A DELIVERY man who had a bone ripped from his arm in a brutal dog attack has taken the "gut-wrenching" decision to have it amputated.

Chris Hirst is now waiting for a prosthetic replacement after 19 months of treatment, weeks in hospital, more than 40 hours on the surgeon's table and nine operations failed to save the damaged limb.

Mr Hirst was shaken like a rag-doll during the horrific onslaught in April 2013, but was hopeful his right arm could be saved.

However, despite tens of thousands of pounds of surgery, aftercare and medication, an infection caused by the attack left surgeons with no option but to reluctantly recommend amputation.

He underwent initial15-hour surgery, followed by eight operations lasting around three hours. Each time he hoped for a marked improvement, but his last four-hour stint was to remove the arm above the elbow.

"It's devastating," Mr Hirst said.

"It's hard to come to terms with, but I know that I don't have to have any more operations on it.

"I didn't realise what the outcome was going to be. I was hoping to get some movement back in my right arm, but I took advice from the surgeons that it would be better for me.

"It's a very tough decision to take to have your arm amputated. It was gut-wrenching."

The 64-year-old of Tyersal Garth, Tyersal, Bradford, is now suffering with chronic phantom pains following the amputation last month.

"I was warned about it. They said you might experience them. It's like electric shocks. Sometimes it's more painful than others.

"It's like putting your hand in an electric or plug socket. It's tingling all the time. It's very strange - it's mainly where my hand was," he said.


Surgery at Leeds General Infirmary has including skin grafting, attempts to reconstruct the missing radius and the insertion of plates, pins and a cement bridge. Bone marrow was also taken from the femur to try and repair the damage, but it failed to heal properly.

Osteomyelitis, a bone infection, meant his arm started to reject its own marrow and there was a chance the infection could spread.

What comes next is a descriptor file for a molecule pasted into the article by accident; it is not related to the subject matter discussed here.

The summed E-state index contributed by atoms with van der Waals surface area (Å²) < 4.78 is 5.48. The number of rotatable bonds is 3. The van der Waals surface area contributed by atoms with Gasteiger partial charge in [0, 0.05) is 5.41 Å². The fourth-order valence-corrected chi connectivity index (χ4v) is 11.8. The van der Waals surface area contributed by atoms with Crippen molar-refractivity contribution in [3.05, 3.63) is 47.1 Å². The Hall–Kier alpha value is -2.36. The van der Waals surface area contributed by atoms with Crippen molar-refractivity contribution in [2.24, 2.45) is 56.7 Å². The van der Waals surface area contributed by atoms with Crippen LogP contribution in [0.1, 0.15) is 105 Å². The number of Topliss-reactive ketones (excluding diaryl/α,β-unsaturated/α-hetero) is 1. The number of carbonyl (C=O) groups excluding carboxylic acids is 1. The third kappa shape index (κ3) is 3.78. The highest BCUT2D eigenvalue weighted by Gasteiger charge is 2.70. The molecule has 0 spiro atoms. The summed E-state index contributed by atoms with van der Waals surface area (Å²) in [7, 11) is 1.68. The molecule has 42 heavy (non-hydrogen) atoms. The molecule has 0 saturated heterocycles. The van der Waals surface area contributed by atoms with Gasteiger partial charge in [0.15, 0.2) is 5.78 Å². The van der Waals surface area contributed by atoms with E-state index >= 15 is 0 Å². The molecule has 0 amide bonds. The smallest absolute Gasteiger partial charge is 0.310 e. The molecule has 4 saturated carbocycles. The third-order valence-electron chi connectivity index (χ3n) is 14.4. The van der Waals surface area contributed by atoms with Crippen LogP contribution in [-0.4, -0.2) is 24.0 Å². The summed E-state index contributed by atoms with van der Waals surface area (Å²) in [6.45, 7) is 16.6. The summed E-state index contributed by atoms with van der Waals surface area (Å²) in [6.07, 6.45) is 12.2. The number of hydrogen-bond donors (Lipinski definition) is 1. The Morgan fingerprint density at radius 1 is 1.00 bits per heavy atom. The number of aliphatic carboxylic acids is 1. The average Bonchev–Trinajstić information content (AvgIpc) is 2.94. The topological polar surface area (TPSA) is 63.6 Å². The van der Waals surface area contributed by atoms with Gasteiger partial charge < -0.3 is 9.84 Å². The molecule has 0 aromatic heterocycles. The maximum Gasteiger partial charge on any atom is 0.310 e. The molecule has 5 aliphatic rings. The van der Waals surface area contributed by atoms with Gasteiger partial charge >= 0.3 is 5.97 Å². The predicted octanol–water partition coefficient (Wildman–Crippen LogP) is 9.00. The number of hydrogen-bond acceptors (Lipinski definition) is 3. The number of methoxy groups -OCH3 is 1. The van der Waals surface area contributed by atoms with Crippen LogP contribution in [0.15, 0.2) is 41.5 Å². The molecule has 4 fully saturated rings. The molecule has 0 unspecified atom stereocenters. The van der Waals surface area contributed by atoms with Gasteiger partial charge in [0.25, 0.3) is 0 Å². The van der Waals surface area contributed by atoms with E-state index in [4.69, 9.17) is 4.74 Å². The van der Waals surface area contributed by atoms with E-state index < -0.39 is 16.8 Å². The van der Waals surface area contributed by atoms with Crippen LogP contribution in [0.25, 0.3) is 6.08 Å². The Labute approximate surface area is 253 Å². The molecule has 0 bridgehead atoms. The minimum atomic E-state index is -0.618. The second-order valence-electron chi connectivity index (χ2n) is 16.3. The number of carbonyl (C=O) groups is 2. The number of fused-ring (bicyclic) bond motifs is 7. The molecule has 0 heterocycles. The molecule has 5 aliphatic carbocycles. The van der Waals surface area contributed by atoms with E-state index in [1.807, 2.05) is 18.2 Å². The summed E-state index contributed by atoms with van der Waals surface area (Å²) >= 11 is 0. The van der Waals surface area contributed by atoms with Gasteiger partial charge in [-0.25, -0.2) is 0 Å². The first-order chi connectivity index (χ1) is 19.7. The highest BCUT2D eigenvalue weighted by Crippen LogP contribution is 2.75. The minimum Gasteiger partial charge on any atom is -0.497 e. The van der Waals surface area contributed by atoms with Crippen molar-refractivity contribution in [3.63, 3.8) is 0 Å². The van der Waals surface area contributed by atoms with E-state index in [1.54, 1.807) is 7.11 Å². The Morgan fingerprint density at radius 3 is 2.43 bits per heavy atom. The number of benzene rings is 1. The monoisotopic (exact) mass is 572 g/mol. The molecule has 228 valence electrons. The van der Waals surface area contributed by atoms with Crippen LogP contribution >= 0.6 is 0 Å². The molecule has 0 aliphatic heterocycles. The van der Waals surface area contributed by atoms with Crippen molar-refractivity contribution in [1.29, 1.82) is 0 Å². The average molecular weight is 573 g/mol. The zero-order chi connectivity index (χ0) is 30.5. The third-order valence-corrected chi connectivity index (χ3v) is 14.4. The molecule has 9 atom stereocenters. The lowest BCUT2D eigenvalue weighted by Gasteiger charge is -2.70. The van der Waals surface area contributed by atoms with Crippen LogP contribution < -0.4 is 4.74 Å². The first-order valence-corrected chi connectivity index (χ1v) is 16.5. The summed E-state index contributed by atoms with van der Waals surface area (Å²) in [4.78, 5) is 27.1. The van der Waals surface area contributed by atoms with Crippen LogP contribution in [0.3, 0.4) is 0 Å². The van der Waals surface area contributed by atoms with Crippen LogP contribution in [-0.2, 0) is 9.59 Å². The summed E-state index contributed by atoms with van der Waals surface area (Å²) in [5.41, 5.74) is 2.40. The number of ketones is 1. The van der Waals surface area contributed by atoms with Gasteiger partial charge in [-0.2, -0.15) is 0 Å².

"I was devastated when they said that the best route now would have to be an amputation because they couldn't go any further with it. I was absolutely gutted.

"I had nine operations prior to the amputation and on each occasion you're hoping that it's going to get better.

"The two surgeons, Daniel Thornton and Professor Peter Giannoudis, that I've been under have been absolutely brilliant. This was the last resort to them. After putting19 months of hard work into me, having to tell me that I'm going to have to lose it upset them as much as me.

"They're more like friends to me now than doctors."

Mr Hirst was attacked by the loose dog, which had been left alone in a garden in Bierley, when he was delivering medication to a house.

The American bulldog mauled both arms and Mr Hirst believes he only survived the ten-minute trauma thanks to the actions of passer-by Danny Gomersall.

"I owe a hell of a lot to him," said Mr Hirst.

Mr Gomersall dragged Mr Hirst from the garden and repeatedly hit the out-of-control dog with a shovel.

"The dog actually removed one of the bones from my arm," said Mr Hirst, who has not been able to work or drive since.


"I remember most of it. All I was doing was just my delivery job when this happened. I was doing my work. It wasn't as though I was trespassing.

"I remember the dog leaping on to me then it was throwing me about like I was a little rag doll. If it had been an elderly person or a little kid I'd have had no chance.

"I'm lucky that it didn't get my throat."

The pain was so severe and the injuries so horrific, Mr Hirst thought his arm had been ripped off.

"It's gut-wrenching because I left my house at 1.30pm and at 2.40pm, I was on my way to BRI. It's something you don't envisage can happen to you," he said.

Mr Hirst writes with his left hand, but used his right for everything else.

"I'm still learning how to do things. Every day there is a different test," he said.

"It's devastated my life really. It's had a big impact on all of my family, my son, my daughter. If it wasn't for my wife I don't know where I'd be."

Despite all the suffering, Mr Hirst has tried to remain positive.

"It's no good being negative. I've got to stand tall and carry on," he said.

* WHEN Chris Hirst was ruthlessly attacked by a loose dog in April 2013 police were powerless to act as it happened on private property.

Officers did investigate, but were restricted by the law.

Mr Hirst's only option was to pursue civil action and he believes the dog is still alive.

In May of this year, the Dangerous Dogs Act 1991 was toughened up, something the Telegraph & Argus had campaigned for through its Curb the Danger Dogs campaign.

Now pet owners whose animals attack on private property can be prosecuted, jailed for six months and fined £5,000.

But Mr Hirst said: "I'm not sure how much difference it will make really."

From April 2016, compulsory microchipping of all dogs will also be introduced.